Tag Archive | history

A Bit of a Time Out

As you may have noticed by blogs have been rather lacking as of late. It has been a pretty busy couple of months. Firstly, my husband and I have moved house. We have been talking about moving for about 2 years now, getting out of the city and moving further into the country and finally at the end of September we did. You really do not realise how much stuff you have until you have to fill up what feels like a million boxes and then cart then one by one down 6 flights of stairs (we were on the 3rd floor with no lift). We even did a car boot sale and made quite a bit of money to help with the move. It was pretty exhausting but we gave ourselves a week and then on the 29th of September we officially moved.


Now I can’t imagine living anywhere else. We have moved to Styal Estate in Cheshire. http://www.nationaltrust.org.uk/quarry-bank-mill/ Looking at my previous blogs I realise I look a little obsessed with The national Trust, well that isn’t going to change anytime soon as now we live on one of their estates and rent our pretty little cottage off them! It is amazing contrast to where we lived previously above a 24hr garage, on the main Manchester to Liverpool road and on the route to Hope Hospital, now we are surrounded by trees, have a view of a thatched cottage from our bedroom and it is black as pitch at night, prefect.
Not long after we moved I went away with my family to Pembrokeshire in Wales. I haven’t been on holiday with my parents and sister for about 19 years, the last being a trip to Norfolk when I was 9 and this time it happened to be over my birthday so perfect! We rented a beautiful cottage right next to Whitesands Bay on St Davids Head. It was so peaceful, I wanted to stay forever.


St Davids Head just happens to be? ……..yes part of The National Trust! I just can’t help myself. It is such a beautiful piece of coastline, I think it rivals coastlines across the world for beauty, rain or shine.


We also went to Pembroke Castle where Henry VII was born, it is a great place to visit and the pretty sea side town of Tenby.  Tenby was my mums choice.  She received a postcard when she was 8 years old from a school friend who stayed there and she always wanted to go and now about 50 years later we all went.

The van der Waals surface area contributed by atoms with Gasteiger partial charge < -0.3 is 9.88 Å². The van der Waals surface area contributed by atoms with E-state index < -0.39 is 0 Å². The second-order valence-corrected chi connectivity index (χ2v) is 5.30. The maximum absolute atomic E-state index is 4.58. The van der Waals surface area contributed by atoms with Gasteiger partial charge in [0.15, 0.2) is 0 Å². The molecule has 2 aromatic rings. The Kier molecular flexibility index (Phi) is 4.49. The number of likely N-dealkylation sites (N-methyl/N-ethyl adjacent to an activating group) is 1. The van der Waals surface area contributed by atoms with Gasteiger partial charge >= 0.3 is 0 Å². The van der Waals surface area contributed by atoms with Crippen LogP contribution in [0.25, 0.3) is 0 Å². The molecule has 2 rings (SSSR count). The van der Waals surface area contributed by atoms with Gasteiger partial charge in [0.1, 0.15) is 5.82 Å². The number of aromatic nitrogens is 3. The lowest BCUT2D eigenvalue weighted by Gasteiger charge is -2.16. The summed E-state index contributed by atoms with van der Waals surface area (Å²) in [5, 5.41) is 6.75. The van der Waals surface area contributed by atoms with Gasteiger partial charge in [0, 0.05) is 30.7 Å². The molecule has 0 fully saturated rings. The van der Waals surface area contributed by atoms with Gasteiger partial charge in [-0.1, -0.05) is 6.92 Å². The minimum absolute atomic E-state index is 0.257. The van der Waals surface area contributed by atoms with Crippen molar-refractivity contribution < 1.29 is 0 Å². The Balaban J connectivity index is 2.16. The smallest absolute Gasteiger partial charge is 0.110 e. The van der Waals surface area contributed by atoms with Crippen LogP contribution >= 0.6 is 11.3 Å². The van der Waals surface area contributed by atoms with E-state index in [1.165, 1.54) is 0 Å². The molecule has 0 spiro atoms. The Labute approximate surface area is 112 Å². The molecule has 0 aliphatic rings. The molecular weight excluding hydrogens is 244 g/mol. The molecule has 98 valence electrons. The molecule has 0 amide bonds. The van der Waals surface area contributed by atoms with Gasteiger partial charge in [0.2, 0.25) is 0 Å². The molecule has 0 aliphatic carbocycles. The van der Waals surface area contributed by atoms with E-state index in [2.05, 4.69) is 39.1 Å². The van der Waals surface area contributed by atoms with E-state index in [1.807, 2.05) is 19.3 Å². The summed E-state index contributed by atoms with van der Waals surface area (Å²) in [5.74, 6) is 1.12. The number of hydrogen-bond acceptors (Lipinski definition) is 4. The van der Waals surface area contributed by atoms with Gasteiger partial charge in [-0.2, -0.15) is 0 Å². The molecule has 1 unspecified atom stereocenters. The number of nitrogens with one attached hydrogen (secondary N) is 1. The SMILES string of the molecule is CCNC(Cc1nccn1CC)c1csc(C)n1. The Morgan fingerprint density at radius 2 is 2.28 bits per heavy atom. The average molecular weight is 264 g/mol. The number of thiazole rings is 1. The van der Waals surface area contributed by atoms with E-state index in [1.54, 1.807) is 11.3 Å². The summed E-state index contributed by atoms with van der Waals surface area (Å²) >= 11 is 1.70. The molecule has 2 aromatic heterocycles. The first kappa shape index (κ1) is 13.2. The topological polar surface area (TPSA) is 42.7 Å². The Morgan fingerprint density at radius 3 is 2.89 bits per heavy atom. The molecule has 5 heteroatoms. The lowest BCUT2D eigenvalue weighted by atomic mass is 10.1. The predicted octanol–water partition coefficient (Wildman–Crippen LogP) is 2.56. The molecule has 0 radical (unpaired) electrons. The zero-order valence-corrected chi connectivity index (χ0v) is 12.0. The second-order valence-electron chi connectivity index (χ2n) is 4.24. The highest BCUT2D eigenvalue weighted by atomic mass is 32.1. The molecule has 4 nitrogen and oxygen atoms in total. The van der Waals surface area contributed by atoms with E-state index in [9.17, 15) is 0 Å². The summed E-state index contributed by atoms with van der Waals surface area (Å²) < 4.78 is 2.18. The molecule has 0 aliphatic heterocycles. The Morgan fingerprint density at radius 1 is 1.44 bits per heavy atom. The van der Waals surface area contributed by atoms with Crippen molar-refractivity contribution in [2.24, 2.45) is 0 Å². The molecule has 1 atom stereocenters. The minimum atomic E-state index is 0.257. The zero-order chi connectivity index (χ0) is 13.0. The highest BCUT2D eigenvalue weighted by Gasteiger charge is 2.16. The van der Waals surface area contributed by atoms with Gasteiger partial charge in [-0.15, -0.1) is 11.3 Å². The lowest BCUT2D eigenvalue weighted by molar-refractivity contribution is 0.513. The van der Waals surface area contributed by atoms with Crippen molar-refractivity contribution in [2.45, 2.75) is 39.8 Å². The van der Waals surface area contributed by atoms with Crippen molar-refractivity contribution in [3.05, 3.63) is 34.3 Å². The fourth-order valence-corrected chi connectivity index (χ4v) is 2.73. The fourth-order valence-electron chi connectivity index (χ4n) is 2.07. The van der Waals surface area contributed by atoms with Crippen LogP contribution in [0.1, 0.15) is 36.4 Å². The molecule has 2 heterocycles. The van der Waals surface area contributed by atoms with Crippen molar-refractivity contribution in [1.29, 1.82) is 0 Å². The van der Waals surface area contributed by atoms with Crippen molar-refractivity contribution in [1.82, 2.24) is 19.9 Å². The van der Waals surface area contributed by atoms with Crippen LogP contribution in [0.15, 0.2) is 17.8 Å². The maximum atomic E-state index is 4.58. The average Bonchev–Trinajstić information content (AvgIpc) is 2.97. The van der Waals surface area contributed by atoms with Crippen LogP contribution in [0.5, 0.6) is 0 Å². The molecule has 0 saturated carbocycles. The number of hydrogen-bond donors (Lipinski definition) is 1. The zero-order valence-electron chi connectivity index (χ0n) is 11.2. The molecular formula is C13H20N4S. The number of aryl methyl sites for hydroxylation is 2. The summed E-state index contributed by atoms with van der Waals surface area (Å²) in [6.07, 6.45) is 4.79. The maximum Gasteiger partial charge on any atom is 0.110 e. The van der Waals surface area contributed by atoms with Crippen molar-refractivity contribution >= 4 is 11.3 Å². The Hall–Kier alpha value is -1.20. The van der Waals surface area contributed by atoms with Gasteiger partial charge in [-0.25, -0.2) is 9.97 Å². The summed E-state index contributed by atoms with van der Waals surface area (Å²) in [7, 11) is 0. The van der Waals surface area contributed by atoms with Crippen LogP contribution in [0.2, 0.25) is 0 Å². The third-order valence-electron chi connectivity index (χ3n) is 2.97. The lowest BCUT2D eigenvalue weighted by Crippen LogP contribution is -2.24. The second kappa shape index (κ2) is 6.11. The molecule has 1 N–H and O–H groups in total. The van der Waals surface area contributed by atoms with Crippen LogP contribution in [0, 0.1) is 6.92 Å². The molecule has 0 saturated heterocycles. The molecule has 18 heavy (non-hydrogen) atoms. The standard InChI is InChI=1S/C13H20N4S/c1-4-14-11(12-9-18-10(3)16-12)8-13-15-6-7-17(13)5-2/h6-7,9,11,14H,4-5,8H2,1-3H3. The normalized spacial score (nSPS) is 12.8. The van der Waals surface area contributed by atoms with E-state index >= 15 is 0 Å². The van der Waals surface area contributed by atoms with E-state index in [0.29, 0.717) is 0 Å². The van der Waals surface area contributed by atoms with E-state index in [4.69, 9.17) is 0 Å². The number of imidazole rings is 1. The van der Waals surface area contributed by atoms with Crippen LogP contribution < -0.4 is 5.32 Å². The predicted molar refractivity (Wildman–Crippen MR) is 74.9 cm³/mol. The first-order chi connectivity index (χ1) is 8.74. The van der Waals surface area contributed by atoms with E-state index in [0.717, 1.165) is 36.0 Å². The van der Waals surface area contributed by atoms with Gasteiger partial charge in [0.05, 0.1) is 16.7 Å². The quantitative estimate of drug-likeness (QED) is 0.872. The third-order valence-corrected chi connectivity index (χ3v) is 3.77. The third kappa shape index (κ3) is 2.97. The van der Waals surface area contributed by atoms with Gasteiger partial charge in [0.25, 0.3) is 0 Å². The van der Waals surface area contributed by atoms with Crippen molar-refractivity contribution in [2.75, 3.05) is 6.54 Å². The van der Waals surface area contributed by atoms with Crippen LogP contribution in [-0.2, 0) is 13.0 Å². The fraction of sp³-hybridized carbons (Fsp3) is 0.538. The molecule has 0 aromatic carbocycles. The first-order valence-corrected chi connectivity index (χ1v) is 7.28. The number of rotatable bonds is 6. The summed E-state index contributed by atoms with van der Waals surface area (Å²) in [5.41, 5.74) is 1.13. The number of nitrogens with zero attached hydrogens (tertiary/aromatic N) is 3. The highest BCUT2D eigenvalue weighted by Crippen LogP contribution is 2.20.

We went for a lovely walk around Stackpole Estate, National Trust again I’m afraid. http://www.nationaltrust.org.uk/stackpole/ It is gorgeous, especially at the moment in Autumn with all the colourful leaves, I think it was one of my favorite places we visited. Emma and I were lagging behind for most of the walk, taking photos.  I have a little obsession with seeds, berries and dead plants at the moment so I was quite often found in odd positions crouching in the bushes!


Every where you looked was another picture postcard view. There are about 30miles of paths, we walked around the lily ponds (Bosherston Lakes) and down to Broadhaven South, a beautiful beach at the tip of the lakes. I definitely want to come back and walk around more.


St Davids itself is lovely. It has a similar feel to places in Cornwall such as St Ives. It has got a great artist and crafter community and has exhibitions at the tourist Information. I loved artist Sarah Earl. Her paintings and prints are beautiful and dreamlike. I even found a print that showed where we stayed (on the painting below, our cottage is the one on the far right). http://www.sarahearl.co.uk/

20 May morning on the coast path above Whitesands

Now I am back I need to get on with creating and blogging more regularly. I will be starting new printing workshops in the local areas of Wilmslow, Alderley Edge and Knustford in time for Christmas as well as creating more hand printed and embroidered items in my shops, I will keep you all posted.

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A day Trip to Fountains Abbey in North Yorkshire

Fountains Abbey

A few weeks ago I went with my family to Fountains Abbey and Studley Royal water Garden in North Yorkshire which is looked after by the National Trust and is also a World Heritage Site. It is a really beautiful pace not far from the town of Ripon. It was a lovely sunny day and when we got there the car park was packed and we ended up in the over flow. I started to think that it wouldn’t be that nice walking around with such a large crowd.

My family have always been National Trust members since my sister and I were very little and I have great memories of visiting a variety of South West properties when I was little. There was though, always a shadow that lingered over our family days out as we would always end up at a garden centre on our way home which me and my sister both hated, unless there was a good playground!